Statistics take “millions of dollars” and “years to analyze” says Library staff in begging off the task
I just attended an interesting local board meeting where every local problem, and they are legion, was touched upon or hinted at in an indirect manner. How the Library Board came to be the nexus of that, I am not exactly sure, but here is my best guess:
In Central Valley towns everywhere, including Porterville, social problems abound. No need to get into the specifics of why, but John Steinbeck wrote about it in Grapes of Wrath so they are well known to the American public. The problems shown there have not been solved, not a one of them. Oh some of them are not quite as bad as they used to be, but some are worse.
So it seems that in order to fight the Ghost of Tom Joad, in a pique of blaming current crime levels for all the ills of the City, a few years back before I arrived, the town voted to tax itself with a local sales tax of .75 percent in a ballot measure known as Measure H.
Measure H doles out the money 85% to police and safety for new toys to “reduce crime”. The other 15% is supposed to go to the library for vaguely defined “literacy programs” because it is believed that doing so will also reduce crime.
All well and good I suppose, but there is a catch. The cops want that 15% and the locals are inclined to give it to them, or at least make the Library beg continually to justify every single dollar, although cops and fire departments have no such pressure to justify their large piece of the pie.
How does that happen? There is a committee, called an oversight committee, that once a year reports to City Council its opinion as to whether the Measure H funds (the Library part of it in practice) were spent “wisely” during the preceding year.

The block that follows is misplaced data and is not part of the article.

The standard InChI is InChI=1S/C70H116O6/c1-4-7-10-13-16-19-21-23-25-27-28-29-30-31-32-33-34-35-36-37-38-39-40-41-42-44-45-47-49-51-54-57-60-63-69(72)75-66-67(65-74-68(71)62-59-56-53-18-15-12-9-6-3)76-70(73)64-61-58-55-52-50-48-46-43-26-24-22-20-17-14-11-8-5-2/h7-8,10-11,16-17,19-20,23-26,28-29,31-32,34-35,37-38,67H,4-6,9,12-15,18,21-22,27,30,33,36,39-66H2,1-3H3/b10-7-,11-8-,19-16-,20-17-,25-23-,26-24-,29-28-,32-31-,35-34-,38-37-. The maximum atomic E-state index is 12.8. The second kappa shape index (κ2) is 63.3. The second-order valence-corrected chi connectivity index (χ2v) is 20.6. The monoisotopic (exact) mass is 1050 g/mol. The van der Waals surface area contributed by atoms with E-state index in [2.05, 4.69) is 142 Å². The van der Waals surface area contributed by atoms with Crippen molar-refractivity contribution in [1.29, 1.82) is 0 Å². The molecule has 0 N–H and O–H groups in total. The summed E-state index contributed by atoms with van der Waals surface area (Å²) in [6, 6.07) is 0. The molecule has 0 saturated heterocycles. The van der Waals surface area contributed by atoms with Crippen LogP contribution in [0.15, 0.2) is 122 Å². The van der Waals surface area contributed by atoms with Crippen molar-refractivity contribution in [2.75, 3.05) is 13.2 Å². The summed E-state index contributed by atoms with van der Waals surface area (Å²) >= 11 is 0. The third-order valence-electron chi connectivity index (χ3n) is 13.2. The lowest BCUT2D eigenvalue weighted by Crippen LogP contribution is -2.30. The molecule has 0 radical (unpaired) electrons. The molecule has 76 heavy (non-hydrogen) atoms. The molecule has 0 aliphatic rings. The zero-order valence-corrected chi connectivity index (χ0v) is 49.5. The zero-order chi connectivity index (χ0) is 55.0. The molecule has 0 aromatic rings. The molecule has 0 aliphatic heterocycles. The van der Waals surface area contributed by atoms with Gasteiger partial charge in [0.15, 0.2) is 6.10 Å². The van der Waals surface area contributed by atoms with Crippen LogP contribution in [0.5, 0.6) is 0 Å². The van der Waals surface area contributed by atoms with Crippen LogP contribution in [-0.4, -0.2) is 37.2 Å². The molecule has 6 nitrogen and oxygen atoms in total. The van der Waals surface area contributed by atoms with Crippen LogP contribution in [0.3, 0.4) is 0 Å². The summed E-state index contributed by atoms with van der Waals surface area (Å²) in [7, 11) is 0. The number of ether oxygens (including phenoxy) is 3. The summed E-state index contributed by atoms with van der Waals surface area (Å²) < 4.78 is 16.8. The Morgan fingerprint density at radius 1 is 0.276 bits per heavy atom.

This past year there was a large controversy, because for the first time the Committee told the Council that the funds had not been spent wisely.
So the Council is leaning on the Library to justify its very existence by creating a “business plan” in order to justify the part of the budget that would come from the 15%. That request was made about 3 or 4 months ago.
Tonight the Library board met to accept and recommend the “Plan” that Library staff created to Council on Wednesday. Problem is, the Plan is not really a Business Plan. Both I and another member of the public, actually, a member of the Oversight Committee, were present to gently inform the Board they were headed for another disaster.
But the Board barely understood. It is not persuasive enough to toss out programs and assert they cause crime to go down in Porterville. Some sort of evidence is needed. There are at least some descriptive statistics available, but all the Plan has are aggregate statistics with 5 and 6 significant figures. Really? You know how many “visits” there were in a year to 1 part in a million? How much next year’s budget will be to nearly 1 part in a million in advance? That’s pretty creative!
Meantime, if there is no breakdown of even that by month or of program usage by demographic, let alone any outcomes from the programs, then there is no hope at all of correlating them with the statistics the police department has, or other demographic information that City Hall has. Let alone running a regression of some sort that might identify the relative contributions of each program to an outcome, which would be really helpful for identifying how to spend the 15%.
Or even better, to evaluate the contribution of all programs in Library Services, Police, Fire and Safety Services, in order to see what is the best way to dole out the funds, if in fact anything serves to reduce crime in those areas at all (an iffy proposition in my mind off the top of my head).
But real data would mean hard choices – maybe we could eliminate the tax, or refigger it in a new ballot measure. Maybe the library would get more, and could be run more entrepreneurially. And maybe, just maybe, this could extend to actual measurements of data, with actual hypotheses that can be studied, with actual aims of curing some of the social ills that ad hoc approaches have not solved since long before John Steinbeck and Dorty Lange brought them to the attention of the broad American public. Not by Wednesday, when the report will be made to the Council, but maybe soon.